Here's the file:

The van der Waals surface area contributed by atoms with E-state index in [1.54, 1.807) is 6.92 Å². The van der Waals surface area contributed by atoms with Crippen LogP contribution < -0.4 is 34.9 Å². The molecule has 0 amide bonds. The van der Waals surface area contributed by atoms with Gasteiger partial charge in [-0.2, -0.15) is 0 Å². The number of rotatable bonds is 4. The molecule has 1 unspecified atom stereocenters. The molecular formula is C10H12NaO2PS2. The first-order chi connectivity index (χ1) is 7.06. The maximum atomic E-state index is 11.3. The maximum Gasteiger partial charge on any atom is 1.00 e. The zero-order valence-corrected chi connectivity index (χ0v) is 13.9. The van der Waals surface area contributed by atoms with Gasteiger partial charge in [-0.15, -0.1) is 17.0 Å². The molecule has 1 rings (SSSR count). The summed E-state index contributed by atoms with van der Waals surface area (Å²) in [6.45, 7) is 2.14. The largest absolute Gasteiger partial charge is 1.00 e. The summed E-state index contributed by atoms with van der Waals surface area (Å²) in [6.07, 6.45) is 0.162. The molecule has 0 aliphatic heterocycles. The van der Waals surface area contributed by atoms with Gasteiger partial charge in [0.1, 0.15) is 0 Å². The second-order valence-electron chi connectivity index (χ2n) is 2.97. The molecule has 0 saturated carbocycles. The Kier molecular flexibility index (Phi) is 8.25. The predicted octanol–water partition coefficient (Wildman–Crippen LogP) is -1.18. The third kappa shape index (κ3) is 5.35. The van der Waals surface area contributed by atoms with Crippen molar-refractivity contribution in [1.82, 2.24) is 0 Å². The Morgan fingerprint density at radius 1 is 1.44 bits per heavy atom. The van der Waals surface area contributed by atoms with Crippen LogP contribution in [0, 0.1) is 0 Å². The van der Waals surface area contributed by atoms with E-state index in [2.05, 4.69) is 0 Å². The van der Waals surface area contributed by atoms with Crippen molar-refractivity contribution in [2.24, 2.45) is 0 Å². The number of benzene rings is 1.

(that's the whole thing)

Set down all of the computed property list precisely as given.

The van der Waals surface area contributed by atoms with E-state index in [1.54, 1.807) is 6.92 Å². The van der Waals surface area contributed by atoms with Crippen LogP contribution < -0.4 is 34.9 Å². The molecule has 0 amide bonds. The van der Waals surface area contributed by atoms with Gasteiger partial charge in [-0.2, -0.15) is 0 Å². The number of rotatable bonds is 4. The molecule has 1 unspecified atom stereocenters. The molecular formula is C10H12NaO2PS2. The first-order chi connectivity index (χ1) is 7.06. The maximum atomic E-state index is 11.3. The maximum Gasteiger partial charge on any atom is 1.00 e. The zero-order valence-corrected chi connectivity index (χ0v) is 13.9. The van der Waals surface area contributed by atoms with Gasteiger partial charge in [-0.15, -0.1) is 17.0 Å². The molecule has 1 rings (SSSR count). The summed E-state index contributed by atoms with van der Waals surface area (Å²) in [6.45, 7) is 2.14. The largest absolute Gasteiger partial charge is 1.00 e. The summed E-state index contributed by atoms with van der Waals surface area (Å²) in [6.07, 6.45) is 0.162. The molecule has 0 aliphatic heterocycles. The van der Waals surface area contributed by atoms with Gasteiger partial charge in [0.1, 0.15) is 0 Å². The second-order valence-electron chi connectivity index (χ2n) is 2.97. The molecule has 0 saturated carbocycles. The Kier molecular flexibility index (Phi) is 8.25. The predicted octanol–water partition coefficient (Wildman–Crippen LogP) is -1.18. The third kappa shape index (κ3) is 5.35. The van der Waals surface area contributed by atoms with Crippen molar-refractivity contribution in [1.82, 2.24) is 0 Å². The Morgan fingerprint density at radius 1 is 1.44 bits per heavy atom. The van der Waals surface area contributed by atoms with Crippen LogP contribution in [0, 0.1) is 0 Å². The van der Waals surface area contributed by atoms with E-state index in [2.05, 4.69) is 0 Å². The van der Waals surface area contributed by atoms with Crippen molar-refractivity contribution in [2.24, 2.45) is 0 Å². The number of benzene rings is 1.